Burned-over district

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Map showing the counties of New York considered part of the "Burned-over District"[1][2]

The term "burned-over district" refers to the western and parts of the central regions of New York State in the early 19th century, where religious revivals and the formation of new religious movements of the Second Great Awakening took place, to such a great extent that spiritual fervor seemed to set the area on fire.[3]

Charles Grandison Finney (1792–1875) popularized the term: his posthumous 1876 book Autobiography of Charles G. Finney referred to a "burnt district" to denote an area in central and western New York State during the Second Awakening:

I found that region of country what, in the western phrase, would be called, a "burnt district." There had been, a few years previously, a wild excitement passing through that region, which they called a revival of religion, but which turned out to be spurious. ... It was reported as having been a very extravagant excitement; and resulted in a reaction so extensive and profound, as to leave the impression on many minds that religion was a mere delusion. A great many men seemed to be settled in that conviction. Taking what they had seen as a specimen of a revival of religion, they felt justified in opposing anything looking toward the promoting of a revival.

These spurious movements created feelings of apprehension towards the revivals in which Finney was influential as a preacher.

In references where the religious revival is related to reform movements of the period, such as abolition, women's rights, utopian social experiments, anti-Masonry, Mormonism, prohibition, vegetarianism, and Seventh-Day Adventism, the "burned-over" region expands to include other areas of Upstate New York that were important to these movements.[citation needed]

Historical study of the phenomenon began with Whitney R. Cross, in 1951.[3][4] Subsequent study in the last quarter of the twentieth century re-assessed the extent to which religious fervor actually affected the region. Linda K. Pritchard uses statistical data to show that, compared to the rest of New York State, to the Ohio River Valley in the lower Midwest, and to the United States as a whole, the religiosity of the Burned-over district was typical rather than exceptional.[5] More recent works have argued that these revivals in Western New York had a unique and lasting impact upon the religious and social life of the entire nation.[6][7][8]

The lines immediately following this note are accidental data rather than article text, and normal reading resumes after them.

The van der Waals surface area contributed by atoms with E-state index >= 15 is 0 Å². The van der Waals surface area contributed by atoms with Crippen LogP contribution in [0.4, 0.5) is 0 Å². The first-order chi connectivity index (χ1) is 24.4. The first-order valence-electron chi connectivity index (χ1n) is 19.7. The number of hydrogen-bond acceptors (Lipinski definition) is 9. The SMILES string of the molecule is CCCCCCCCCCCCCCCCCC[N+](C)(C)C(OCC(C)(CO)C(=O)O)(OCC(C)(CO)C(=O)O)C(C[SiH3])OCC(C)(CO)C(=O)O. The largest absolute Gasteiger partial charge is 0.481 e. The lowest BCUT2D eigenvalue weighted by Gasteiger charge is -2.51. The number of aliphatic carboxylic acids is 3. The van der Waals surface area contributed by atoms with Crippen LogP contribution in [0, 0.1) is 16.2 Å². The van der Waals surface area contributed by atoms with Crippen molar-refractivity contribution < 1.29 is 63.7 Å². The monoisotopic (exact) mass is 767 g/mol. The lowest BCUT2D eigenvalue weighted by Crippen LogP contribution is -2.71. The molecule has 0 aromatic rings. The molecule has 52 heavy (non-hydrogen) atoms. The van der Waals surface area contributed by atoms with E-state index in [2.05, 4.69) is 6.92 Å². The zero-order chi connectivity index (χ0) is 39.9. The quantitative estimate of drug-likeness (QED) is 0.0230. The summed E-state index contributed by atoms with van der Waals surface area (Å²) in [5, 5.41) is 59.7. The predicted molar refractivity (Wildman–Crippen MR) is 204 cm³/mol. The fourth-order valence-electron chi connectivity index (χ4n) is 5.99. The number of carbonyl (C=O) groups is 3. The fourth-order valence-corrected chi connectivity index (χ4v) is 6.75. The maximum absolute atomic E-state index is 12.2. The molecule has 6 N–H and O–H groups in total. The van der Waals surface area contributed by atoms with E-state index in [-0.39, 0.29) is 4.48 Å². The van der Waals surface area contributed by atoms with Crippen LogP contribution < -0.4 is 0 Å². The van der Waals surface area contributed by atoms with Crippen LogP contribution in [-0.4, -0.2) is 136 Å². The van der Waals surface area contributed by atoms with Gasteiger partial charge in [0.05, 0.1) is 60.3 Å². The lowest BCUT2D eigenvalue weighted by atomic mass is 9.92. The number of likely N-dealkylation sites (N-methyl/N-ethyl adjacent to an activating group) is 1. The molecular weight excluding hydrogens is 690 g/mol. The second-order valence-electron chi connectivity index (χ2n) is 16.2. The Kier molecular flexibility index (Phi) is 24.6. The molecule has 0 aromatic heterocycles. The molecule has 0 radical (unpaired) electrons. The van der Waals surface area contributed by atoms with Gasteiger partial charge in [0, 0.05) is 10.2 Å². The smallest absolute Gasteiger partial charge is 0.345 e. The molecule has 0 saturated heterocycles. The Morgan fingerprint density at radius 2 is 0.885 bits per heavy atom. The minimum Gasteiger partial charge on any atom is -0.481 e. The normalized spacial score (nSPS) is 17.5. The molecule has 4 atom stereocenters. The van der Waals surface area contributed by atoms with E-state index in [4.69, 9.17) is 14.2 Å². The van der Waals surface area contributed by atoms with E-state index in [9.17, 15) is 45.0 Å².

Western New York was still an American frontier during the early Erie Canal boom, and professional and established clergy were scarce. Many of the self-taught people were susceptible to enthusiasms of folk religion. Evangelists won many converts to Protestant sects, such as Congregationalists, Baptists, and Methodists. Converts in nonconformist sects became part of numerous new religious movements, all of which were founded by laypeople during the early 19th century, including:

Social and political reform[edit]

In addition to religious activity, the region known as the Burned-over district was noted for social radicalism. The Oneida Institute (1827–1843) was a center of abolitionism and the first college in the country to admit black students on the same terms as white students. The short-lived New-York Central College was the first college to accept both black students and women from its beginning and was also the first college in the country to employ African-American professors. Alfred University is the oldest surviving college in the United States to admit women to all its programs of study, rather than having female-specific programs.[10]

Elizabeth Cady Stanton, the early American feminist, was a resident of Seneca Falls in central New York in the mid-1800s. She and others in the community organized the Seneca Falls Convention devoted to women's suffrage and rights in 1848.